What Difference Does It Make?: The Kaleidoscope Effect

For the better part of a year, I’ve been working on understanding a book and a doctrine that, shall we admit, are not “bestsellers.” In fact, one of my readers very softly commented:

“It was a long and complicated series, and I’m afraid that the truly interested layman ‘in all the details’ might be hard to find. I found a lot of it very, very interesting, and I certainly had no conception that the Trinity could possibly generate that much insight from either you or your author/book. I think, however, of ***’s comment; something about simplicity. I do think that academics gets into such ‘deep stuff’ that the average person tends to respond with ‘who cares?’ or ‘what difference does it make?’”

Perhaps this person was voicing your own thoughts. Nearly eight full months on the history of Trinitarian thought? What difference does it make?

Part of me wants to start all over again, and do a better job so that the wonderful “difference” is made clearer, both to you and to me. I think of some of the gentle saints I have known and loved in this world, calm, clear-eyed, and faithful souls whose loving, devout relationship to the Lord was uncomplicated, unfettered, and straightforward. Simple rhythms of “please, Lord,” and “thank you so much, Father,” and “help me be better,” and “praise you, Jesus!” Is the Trinity so thorny an issue that it’s inevitably inaccessible to the non-academic sort?

I think if we really understood the Trinity, it would pristinely beautiful to all of us, the ones with the fussy brains and the ones with the pure hearts. The kaleidoscope of Trinitarian angles is, yes, a jumble of images and thoughts, colors and lights, and it seems in constant motion, hard to “read.” And still, it can be beautiful, and wonderful, and, beyond anything, hopeful.

But then I thought again about the question: What difference does it make? And I wondered then about what difference it made that we waded through all these things, for the most part in labored silence, me pecking away on the keyboard and you trying to make some sense of my ruminations. What have we been doing? to what end? While Anatolios’s Retrieving Nicaea pushed me during the day, it was George Eliot’s Middlemarch that tucked me in at night. And there I read this:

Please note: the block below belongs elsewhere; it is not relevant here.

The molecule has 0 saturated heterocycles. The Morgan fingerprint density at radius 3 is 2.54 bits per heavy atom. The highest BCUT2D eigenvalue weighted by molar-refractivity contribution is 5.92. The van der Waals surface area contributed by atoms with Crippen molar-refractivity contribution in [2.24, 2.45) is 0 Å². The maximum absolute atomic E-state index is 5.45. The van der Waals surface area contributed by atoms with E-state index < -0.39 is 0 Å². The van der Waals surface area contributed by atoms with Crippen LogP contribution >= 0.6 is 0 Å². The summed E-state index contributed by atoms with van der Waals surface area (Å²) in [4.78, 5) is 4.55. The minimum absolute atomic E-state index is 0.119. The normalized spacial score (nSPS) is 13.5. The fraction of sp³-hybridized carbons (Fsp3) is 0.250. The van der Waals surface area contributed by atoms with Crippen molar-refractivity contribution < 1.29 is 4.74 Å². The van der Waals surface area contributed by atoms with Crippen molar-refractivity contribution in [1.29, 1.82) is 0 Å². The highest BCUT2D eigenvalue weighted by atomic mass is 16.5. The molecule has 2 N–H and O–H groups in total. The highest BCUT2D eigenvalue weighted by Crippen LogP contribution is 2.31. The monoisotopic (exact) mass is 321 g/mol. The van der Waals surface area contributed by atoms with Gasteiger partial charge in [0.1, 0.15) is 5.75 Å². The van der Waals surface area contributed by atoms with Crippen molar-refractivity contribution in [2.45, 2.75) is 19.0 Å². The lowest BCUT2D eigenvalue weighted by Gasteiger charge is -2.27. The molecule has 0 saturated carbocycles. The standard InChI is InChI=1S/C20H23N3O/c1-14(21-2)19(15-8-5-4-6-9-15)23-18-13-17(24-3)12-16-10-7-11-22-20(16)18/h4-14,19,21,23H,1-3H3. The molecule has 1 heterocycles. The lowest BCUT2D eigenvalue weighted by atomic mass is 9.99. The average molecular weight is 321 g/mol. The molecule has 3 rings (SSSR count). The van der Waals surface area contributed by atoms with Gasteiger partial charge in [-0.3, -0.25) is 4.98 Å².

“… the growing good of the world is partly dependent on unhistoric acts; and that things are not so ill with you and me as they might have been, is half owing to the number who lived faithfully a hidden life, and rest in unvisited tombs.”

Here, then, is the rationale for the smallness of deeds, yours and mine. Our days are full of “unhistoric acts,” and our greatest calling may simply be to “live faithfully a hidden life.” A hidden pondering, shifting colors, catching glimpses, losing vision, gaining vision. And thus the difference it all makes is unmeasurable, modest, clandestine even. “For your life is hidden with Christ in God…” (Col. 3.3). Wrestle quietly and perhaps even ineffectually with history and theology, ideas and images, and perhaps never really understand, never see the value. Yet still, insofar as it is an act of faithfulness, an act of holy desire, as Augustine would describe it … it is good. And it is enough.


Photo: PLUM…a Spoo and a Weim

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About K. Mulhern

Kathleen Mulhern teaches courses in world history, European history, and history of Christianity. She has taught at Denver Seminary, Colorado School of Mines, and Regis University. She particularly focuses on the historical roots of the political, economic, religious, and cultural systems that have contributed to contemporary society.